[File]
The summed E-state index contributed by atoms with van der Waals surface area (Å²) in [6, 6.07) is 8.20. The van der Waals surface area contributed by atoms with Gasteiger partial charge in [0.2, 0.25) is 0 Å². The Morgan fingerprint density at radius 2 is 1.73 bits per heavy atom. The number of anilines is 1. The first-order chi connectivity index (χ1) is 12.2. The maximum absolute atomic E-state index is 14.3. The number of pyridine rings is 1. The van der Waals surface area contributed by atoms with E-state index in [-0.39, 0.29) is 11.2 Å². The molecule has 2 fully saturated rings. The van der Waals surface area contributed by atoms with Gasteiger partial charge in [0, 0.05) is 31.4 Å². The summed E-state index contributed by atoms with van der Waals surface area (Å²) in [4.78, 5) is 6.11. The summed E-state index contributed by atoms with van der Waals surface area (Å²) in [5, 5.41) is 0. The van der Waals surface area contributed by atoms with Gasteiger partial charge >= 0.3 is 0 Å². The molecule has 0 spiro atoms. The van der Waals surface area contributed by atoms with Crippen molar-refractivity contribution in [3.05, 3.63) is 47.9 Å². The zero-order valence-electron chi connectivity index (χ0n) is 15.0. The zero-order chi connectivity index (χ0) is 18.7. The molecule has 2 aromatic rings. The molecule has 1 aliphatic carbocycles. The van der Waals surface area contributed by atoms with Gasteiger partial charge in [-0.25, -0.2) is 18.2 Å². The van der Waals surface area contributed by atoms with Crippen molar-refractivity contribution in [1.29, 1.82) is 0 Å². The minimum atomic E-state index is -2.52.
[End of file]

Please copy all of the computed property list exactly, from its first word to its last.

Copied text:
The summed E-state index contributed by atoms with van der Waals surface area (Å²) in [6, 6.07) is 8.20. The van der Waals surface area contributed by atoms with Gasteiger partial charge in [0.2, 0.25) is 0 Å². The Morgan fingerprint density at radius 2 is 1.73 bits per heavy atom. The number of anilines is 1. The first-order chi connectivity index (χ1) is 12.2. The maximum absolute atomic E-state index is 14.3. The number of pyridine rings is 1. The van der Waals surface area contributed by atoms with E-state index in [-0.39, 0.29) is 11.2 Å². The molecule has 2 fully saturated rings. The van der Waals surface area contributed by atoms with Gasteiger partial charge in [0, 0.05) is 31.4 Å². The summed E-state index contributed by atoms with van der Waals surface area (Å²) in [4.78, 5) is 6.11. The summed E-state index contributed by atoms with van der Waals surface area (Å²) in [5, 5.41) is 0. The van der Waals surface area contributed by atoms with Gasteiger partial charge >= 0.3 is 0 Å². The molecule has 0 spiro atoms. The van der Waals surface area contributed by atoms with Crippen molar-refractivity contribution in [3.05, 3.63) is 47.9 Å². The zero-order valence-electron chi connectivity index (χ0n) is 15.0. The zero-order chi connectivity index (χ0) is 18.7. The molecule has 2 aromatic rings. The molecule has 1 aliphatic carbocycles. The van der Waals surface area contributed by atoms with Gasteiger partial charge in [-0.25, -0.2) is 18.2 Å². The van der Waals surface area contributed by atoms with Crippen molar-refractivity contribution in [1.29, 1.82) is 0 Å². The minimum atomic E-state index is -2.52.